The real mystery, however, is why so many mainstream political candidates still struggle to grasp this. Remainers can cry foul at the conduct of the Brexit referendum all they like, but the truth is that the argument had been lost long before the referendum campaign even started. Whereas tabloid newspapers and UKIP had unfailingly screamed at Europe for decades, pro-Europe politicians had been notably timid. No debunking of false facts on Brexiteer buses was ever going to make up for the years of silence, or the failure to create a convincing Europhilic emotional narrative. The fantasy narratives have one thing right – much as G. R. R. Martin’s ‘Battle for the Dawn’ is repeated every few millennia, the battle of ideas is never truly won. Political success is rarely permanent; liberal arguments must be repeated again, and again, and again.
So rather than shouting at the alt-right and bemoaning the end of the world, the lessons for liberals are clear. Don’t give up the argument. Don’t be disheartened where you fail to persuade – we have to be in this for the long run. However much you hate their opinions, try to restrain your gag reflex when dealing with those with whom you disagree. And an emotional narrative is crucial. Facts are important – but don’t rely on them to make your case.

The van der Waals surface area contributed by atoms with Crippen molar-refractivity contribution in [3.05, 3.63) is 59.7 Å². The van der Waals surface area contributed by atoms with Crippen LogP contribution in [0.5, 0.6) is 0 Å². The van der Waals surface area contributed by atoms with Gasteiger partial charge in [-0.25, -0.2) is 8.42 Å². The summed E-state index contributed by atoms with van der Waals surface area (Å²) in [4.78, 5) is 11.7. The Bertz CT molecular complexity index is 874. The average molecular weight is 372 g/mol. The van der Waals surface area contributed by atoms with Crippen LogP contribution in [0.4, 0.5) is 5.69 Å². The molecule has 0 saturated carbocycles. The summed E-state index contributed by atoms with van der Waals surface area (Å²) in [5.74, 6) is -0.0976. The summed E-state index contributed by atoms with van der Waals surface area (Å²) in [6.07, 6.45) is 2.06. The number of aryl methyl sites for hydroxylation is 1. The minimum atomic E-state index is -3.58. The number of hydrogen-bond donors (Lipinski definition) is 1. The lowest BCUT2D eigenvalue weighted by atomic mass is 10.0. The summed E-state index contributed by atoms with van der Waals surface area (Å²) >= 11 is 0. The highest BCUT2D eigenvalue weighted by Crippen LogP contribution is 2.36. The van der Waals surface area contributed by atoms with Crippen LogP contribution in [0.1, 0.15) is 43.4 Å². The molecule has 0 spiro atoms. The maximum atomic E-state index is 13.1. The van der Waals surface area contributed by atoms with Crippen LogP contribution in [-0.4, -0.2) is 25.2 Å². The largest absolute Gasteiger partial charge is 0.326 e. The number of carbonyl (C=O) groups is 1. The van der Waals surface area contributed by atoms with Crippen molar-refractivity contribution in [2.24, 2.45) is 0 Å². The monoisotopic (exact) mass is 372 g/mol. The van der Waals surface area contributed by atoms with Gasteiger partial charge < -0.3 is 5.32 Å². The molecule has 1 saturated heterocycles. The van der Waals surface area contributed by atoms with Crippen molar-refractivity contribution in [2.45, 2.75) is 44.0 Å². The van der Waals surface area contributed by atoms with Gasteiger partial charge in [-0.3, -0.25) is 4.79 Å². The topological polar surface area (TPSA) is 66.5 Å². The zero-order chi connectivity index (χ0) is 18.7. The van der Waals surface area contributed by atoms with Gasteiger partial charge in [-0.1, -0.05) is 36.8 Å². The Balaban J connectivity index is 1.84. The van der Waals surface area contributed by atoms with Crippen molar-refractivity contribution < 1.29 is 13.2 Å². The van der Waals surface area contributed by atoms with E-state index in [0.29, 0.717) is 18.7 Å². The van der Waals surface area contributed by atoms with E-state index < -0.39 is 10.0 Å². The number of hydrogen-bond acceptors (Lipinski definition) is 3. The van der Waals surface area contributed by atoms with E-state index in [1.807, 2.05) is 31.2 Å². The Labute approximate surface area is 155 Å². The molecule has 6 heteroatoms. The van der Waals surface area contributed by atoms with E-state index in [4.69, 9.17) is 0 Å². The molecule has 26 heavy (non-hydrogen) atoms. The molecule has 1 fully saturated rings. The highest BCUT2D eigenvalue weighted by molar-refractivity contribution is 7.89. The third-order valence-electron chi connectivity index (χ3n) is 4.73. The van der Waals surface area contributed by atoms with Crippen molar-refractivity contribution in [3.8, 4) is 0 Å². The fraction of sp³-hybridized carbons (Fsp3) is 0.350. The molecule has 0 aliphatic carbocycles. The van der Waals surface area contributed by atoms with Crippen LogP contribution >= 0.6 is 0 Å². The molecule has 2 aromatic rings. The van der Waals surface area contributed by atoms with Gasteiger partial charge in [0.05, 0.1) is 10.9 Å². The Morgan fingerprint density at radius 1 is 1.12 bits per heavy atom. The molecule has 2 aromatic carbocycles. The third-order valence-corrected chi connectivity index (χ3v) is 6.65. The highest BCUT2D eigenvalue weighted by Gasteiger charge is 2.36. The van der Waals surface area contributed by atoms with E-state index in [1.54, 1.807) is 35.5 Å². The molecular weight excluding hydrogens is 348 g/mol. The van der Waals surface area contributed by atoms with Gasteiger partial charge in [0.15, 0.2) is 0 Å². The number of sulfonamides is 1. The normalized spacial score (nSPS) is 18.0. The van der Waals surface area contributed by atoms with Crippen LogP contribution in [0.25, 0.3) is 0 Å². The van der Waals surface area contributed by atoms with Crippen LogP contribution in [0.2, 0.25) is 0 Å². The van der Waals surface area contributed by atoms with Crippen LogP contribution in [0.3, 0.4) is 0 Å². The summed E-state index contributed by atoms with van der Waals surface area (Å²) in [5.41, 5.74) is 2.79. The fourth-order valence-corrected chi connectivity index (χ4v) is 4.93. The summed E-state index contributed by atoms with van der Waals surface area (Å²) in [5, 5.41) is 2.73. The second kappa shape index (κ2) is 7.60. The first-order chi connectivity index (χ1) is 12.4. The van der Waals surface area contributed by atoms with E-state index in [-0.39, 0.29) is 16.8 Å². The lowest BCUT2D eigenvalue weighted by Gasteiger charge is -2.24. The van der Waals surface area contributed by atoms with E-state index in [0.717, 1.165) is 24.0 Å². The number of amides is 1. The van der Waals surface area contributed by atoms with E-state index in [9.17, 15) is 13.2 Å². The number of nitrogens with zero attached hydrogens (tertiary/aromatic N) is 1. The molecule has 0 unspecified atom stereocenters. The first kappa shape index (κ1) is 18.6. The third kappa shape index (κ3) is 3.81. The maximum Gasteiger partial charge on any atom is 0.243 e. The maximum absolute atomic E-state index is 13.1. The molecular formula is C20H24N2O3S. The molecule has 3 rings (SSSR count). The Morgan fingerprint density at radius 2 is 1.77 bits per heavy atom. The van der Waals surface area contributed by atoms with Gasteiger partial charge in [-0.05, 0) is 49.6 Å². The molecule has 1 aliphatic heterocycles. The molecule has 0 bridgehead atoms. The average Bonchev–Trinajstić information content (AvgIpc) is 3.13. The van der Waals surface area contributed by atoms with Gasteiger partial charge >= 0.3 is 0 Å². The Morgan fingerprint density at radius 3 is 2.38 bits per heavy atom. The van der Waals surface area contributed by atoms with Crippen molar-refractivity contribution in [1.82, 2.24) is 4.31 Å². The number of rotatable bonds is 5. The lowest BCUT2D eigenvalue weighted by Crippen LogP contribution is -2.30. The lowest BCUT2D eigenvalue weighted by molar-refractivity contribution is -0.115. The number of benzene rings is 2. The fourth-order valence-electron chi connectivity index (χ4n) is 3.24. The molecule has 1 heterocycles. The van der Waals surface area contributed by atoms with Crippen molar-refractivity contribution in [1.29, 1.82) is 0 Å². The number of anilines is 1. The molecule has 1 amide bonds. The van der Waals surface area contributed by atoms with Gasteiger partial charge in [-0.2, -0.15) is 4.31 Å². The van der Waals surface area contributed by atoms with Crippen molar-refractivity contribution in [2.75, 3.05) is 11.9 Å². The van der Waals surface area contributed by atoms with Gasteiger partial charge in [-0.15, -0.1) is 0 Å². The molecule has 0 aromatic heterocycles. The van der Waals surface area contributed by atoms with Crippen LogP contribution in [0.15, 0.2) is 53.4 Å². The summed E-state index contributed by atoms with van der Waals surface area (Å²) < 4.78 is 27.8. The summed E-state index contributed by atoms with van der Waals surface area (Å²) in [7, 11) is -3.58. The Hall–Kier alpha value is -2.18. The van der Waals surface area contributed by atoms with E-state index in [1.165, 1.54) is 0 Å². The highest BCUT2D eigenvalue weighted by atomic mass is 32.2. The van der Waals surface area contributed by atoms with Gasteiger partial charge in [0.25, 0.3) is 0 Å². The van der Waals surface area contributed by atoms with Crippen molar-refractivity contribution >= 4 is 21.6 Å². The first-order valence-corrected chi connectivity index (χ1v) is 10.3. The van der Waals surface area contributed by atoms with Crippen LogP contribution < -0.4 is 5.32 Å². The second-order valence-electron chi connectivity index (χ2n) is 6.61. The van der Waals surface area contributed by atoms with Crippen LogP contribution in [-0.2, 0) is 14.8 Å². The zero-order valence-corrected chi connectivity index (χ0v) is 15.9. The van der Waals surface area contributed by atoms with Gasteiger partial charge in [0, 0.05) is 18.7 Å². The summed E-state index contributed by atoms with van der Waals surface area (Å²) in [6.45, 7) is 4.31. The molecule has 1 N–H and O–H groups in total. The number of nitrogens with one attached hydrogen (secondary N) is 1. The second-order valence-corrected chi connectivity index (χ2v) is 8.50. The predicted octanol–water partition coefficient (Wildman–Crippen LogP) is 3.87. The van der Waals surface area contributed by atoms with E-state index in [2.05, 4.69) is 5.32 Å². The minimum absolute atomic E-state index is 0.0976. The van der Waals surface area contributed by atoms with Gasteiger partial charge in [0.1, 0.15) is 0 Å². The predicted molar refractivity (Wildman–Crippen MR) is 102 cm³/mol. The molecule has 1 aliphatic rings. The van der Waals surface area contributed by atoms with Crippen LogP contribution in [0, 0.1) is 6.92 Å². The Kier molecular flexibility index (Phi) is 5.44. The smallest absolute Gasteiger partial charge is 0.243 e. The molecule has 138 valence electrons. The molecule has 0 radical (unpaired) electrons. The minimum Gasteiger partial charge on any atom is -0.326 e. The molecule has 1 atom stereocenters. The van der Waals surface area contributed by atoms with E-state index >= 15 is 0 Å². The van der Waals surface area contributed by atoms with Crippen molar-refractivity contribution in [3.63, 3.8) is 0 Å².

‘Fabulous Beasts and Beautiful Creatures’ is showing at the Christ Church Picture Gallery until 29 May, 2017, and free of charge to students at Oxford.
‘Fantastic Beasts and Where to Find Them’ is no longer showing in cinemas, but can be bought on DVD from Amazon for £10.
The Trump presidency has a forecast expiration date of 20 January, 2021.